The Pardo Expeditions were significant for the information their records provide on the locations of mid-sixteenth century Native American towns and villages in South Carolina, North Carolina, and Tennessee. Juan Pardo served in the Spanish Indies fleet under Capt. General Pedro Menendez de Aviles, who in April 1566 founded the town of Santa Elena at modern Parris Island, S.C. At Santa Elena, which was to be the capital town of the Spanish territories in North America, Menendez ordered Pardo to explore the interior, subdue the Indians, and find a route to Zacatecas, Mexico, over which the Spanish could transport their silver without threat from French and English ships in the Gulf of Mexico and along the Atlantic Coast of Florida. This ill-conceived order resulted from the Spaniards' poor understanding of the geography of the lands north of the Gulf of Mexico; they vastly underestimated the overland distance from the Atlantic Coast to northern Mexico.
Pardo and 125 soldiers left Santa Elena on 1 Dec. 1566, headed north, and several days later arrived at the Indian town of Guiomae on the Congaree River. Continuing north along the Wateree, they arrived at Cofitachequi (near present-day Camden, S.C.), apparently the same town visited in 1540 by the Spaniard Hernando De Soto. From Cofitachequi they followed the Wateree/Catawba River north, reaching the Indian towns of Tagaya, Tagaya the Lesser, Yssa, and finally, Joara, believed to be located in present-day Burke County, N.C., near the foot of the Blue Ridge Mountains.
Pardo and his men were unable to enter the mountains because of heavy snow. They stayed at Joara for two weeks while the soldiers built a small fort, Fort San Juan de Xualla, which Pardo left garrisoned with 30 men under Sgt. Hernando Moyano de Morales. The fort, believed to be situated on the modern Cherokee Indian Qualla Boundary in Swain County, consisted of a blockhouse and presumably a stockade. Pardo and his remaining troops traveled east along the Catawba River to Quinahaqui, near present-day Catawba. From Quinahaqui, they appear to have moved east, leaving the Catawba River, and two days later arrived at Guatari, possibly near present-day Salisbury.
At Quinahaqui, Pardo had received word that Santa Elena was threatened with a French attack. He left for Santa Elena immediately (leaving one chaplain and four soldiers garrisoned at Quinahaqui), traveling south to Otariyatiqui (believed to be near Charlotte) and Aracuchi, then meeting his original trail north at Tagaya the Lesser. He arrived in Santa Elena with about 90 men on 7 Mar. 1567.
Pleased with Pardo's report of excellent lands, Menendez ordered Pardo to undertake a second expedition to locate the best road to Zacatecas and to take possession of all the lands for the king of Spain. Pardo left Santa Elena to return to the interior on 1 Sept. 1567. The record of the towns visited and chiefs met is much more detailed than for the first expedition. The route seems to have differed slightly from the earlier expedition, but Pardo and his men once again traveled into the Catawba Valley and met Indians at the towns of Otari, Quinahaqui, and Guaquiri (now near Hickory). On 24 September they arrived at Joara, where Pardo received word that Moyano was besieged by Indians at Chiaha. Pardo then traveled into the mountains to the town of Cauchi and then on to Chiaha, which he reached on 7 October.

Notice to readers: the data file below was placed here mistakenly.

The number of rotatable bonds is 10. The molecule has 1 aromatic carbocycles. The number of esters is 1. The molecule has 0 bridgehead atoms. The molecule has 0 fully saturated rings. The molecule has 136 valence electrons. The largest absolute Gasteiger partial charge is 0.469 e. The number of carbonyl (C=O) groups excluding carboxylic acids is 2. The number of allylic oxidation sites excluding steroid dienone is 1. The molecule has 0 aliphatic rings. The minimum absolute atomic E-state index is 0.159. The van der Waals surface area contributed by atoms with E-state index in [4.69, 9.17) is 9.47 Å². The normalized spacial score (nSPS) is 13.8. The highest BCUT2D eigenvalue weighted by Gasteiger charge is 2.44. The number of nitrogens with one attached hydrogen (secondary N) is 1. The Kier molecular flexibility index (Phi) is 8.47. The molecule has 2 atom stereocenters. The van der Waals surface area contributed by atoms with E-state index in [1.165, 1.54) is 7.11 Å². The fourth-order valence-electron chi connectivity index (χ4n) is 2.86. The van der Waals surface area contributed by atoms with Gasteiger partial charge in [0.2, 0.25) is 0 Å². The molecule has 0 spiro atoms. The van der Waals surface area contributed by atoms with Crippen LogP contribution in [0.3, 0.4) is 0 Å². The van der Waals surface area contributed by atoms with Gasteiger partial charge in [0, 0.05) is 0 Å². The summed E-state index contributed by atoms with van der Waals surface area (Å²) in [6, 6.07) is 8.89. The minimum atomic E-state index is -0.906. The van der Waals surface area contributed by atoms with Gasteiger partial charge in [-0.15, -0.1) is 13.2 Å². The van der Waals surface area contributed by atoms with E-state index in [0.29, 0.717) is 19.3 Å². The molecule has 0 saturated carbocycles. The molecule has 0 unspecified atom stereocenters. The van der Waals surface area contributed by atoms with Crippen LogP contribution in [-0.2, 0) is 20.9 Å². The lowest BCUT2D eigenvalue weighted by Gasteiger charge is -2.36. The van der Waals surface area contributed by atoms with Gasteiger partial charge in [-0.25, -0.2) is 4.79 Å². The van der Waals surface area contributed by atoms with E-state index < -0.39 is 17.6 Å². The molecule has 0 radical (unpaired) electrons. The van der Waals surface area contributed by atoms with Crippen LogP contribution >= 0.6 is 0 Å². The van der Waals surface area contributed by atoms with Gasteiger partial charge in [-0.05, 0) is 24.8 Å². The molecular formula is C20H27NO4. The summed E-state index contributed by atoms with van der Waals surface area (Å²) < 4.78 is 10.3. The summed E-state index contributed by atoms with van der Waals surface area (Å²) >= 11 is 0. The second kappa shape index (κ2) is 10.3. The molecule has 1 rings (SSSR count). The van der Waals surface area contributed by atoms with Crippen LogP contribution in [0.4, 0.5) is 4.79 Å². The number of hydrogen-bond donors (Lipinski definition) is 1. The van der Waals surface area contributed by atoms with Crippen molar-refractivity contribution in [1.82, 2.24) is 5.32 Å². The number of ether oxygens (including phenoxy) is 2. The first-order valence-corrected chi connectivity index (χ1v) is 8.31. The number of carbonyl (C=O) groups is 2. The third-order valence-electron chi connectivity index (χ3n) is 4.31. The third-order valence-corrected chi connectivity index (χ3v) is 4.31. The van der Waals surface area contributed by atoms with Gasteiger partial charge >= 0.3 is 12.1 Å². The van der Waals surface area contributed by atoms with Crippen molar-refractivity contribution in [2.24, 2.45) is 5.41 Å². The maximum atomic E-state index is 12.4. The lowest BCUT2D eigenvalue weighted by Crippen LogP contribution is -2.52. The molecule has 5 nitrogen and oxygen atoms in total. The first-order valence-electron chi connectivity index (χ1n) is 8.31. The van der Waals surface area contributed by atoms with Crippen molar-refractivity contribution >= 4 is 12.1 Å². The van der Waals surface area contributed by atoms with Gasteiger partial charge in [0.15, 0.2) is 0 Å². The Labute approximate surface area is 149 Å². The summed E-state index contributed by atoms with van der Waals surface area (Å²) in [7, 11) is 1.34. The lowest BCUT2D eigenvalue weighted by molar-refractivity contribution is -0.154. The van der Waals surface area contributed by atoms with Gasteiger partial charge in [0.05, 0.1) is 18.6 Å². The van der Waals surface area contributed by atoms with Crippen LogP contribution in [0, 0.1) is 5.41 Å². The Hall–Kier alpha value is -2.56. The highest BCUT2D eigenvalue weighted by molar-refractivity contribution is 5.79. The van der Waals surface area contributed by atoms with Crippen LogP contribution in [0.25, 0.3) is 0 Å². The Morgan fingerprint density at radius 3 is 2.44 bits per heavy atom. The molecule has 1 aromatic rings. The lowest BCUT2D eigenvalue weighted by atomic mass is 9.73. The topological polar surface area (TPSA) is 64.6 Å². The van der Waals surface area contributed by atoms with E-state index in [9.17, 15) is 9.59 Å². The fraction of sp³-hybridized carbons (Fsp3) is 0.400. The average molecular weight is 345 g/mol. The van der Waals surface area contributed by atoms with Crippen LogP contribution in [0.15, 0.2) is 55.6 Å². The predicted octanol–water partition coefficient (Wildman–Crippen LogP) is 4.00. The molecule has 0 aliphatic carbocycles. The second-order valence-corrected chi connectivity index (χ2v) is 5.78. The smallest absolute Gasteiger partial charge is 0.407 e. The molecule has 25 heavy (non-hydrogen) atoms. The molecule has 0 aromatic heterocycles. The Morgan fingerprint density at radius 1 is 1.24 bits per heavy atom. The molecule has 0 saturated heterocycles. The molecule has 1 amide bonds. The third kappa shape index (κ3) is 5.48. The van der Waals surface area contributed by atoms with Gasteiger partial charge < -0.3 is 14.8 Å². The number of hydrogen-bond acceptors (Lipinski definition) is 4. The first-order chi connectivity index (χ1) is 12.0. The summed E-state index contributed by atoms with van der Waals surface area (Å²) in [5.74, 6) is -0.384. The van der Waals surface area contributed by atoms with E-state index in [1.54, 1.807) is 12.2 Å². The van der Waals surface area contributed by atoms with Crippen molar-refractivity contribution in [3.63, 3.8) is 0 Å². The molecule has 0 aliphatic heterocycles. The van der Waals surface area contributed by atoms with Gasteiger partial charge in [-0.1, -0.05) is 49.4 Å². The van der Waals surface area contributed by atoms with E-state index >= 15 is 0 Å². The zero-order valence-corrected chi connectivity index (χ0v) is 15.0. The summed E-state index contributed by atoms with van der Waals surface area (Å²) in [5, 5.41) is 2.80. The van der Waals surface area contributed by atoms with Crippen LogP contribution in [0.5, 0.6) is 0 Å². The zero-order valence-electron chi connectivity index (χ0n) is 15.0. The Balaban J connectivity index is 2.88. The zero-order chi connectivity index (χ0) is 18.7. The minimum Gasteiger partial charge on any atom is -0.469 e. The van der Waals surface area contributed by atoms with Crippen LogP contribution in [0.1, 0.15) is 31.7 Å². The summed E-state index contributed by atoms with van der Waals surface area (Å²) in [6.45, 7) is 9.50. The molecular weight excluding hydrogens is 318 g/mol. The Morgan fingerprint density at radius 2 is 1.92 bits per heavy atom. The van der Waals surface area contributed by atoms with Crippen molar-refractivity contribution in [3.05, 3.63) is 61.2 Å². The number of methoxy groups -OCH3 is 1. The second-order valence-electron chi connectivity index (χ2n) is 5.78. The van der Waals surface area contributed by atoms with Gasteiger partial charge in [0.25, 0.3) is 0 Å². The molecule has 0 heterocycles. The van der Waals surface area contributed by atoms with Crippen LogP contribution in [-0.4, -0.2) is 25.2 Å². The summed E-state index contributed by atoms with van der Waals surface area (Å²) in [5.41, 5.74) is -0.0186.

Finding Moyano safe, Pardo returned to Fort San Juan, arriving on 6 Nov. 1567. After resting with his men for two weeks, he left 31 of them garrisoned at San Juan and began his return to Santa Elena, building two more forts-Santiago and Santo Tomás-along the way. They finally arrived at Santa Elena on 2 Mar. 1568. Pardo never returned to the interior, nor were other expeditions sent out from Santa Elena. It is believed that the forts were soon abandoned.
Robin A. Beck Jr., "From Joara to Chiaha: Spanish Exploration of the Appalachian Summit Area, 1540-1568," Southeastern Archaeology 16, no. 2 (1997).
Charles Hudson, The Juan Pardo Expeditions (1990).
David G. Moore, "Late Prehistoric and Early Historic Period Aboriginal Settlement in the Catawba Valley, North Carolina" (Ph.D. diss., UNC-Chapel Hill, 1999).
Pardo Expeditions, Tennessee Encyclopedia: http://tennesseeencyclopedia.net/entry.php?rec=1035
The Juan Pardo Expeditions Exploration of the Carolinas and Tennessee, 1566-1568 Charles Hudson, Afterword by David G. Moore, Robin A. Beck Jr., and Christopher B. Rodning. University Of Alabama Press.
Finding Juan Pardo, Our State Magazine North Carolina.
Fort San Juan, NC Historical Marker N-47: http://www.ncmarkers.com/Markers.aspx?ct=ddl&sp=search&k=Markers&sv=N-47
Resources in libraries via WorldCat
"The Old Fort San Juan," North Carolina Postcard Collection, University of North Carolina Libraries. Available from http://www.lib.unc.edu/ncc/pcoll/57morgan/fl/57.fl.436.jpg (accessed August 13, 2012).
1 January 2006 | Moore, David G.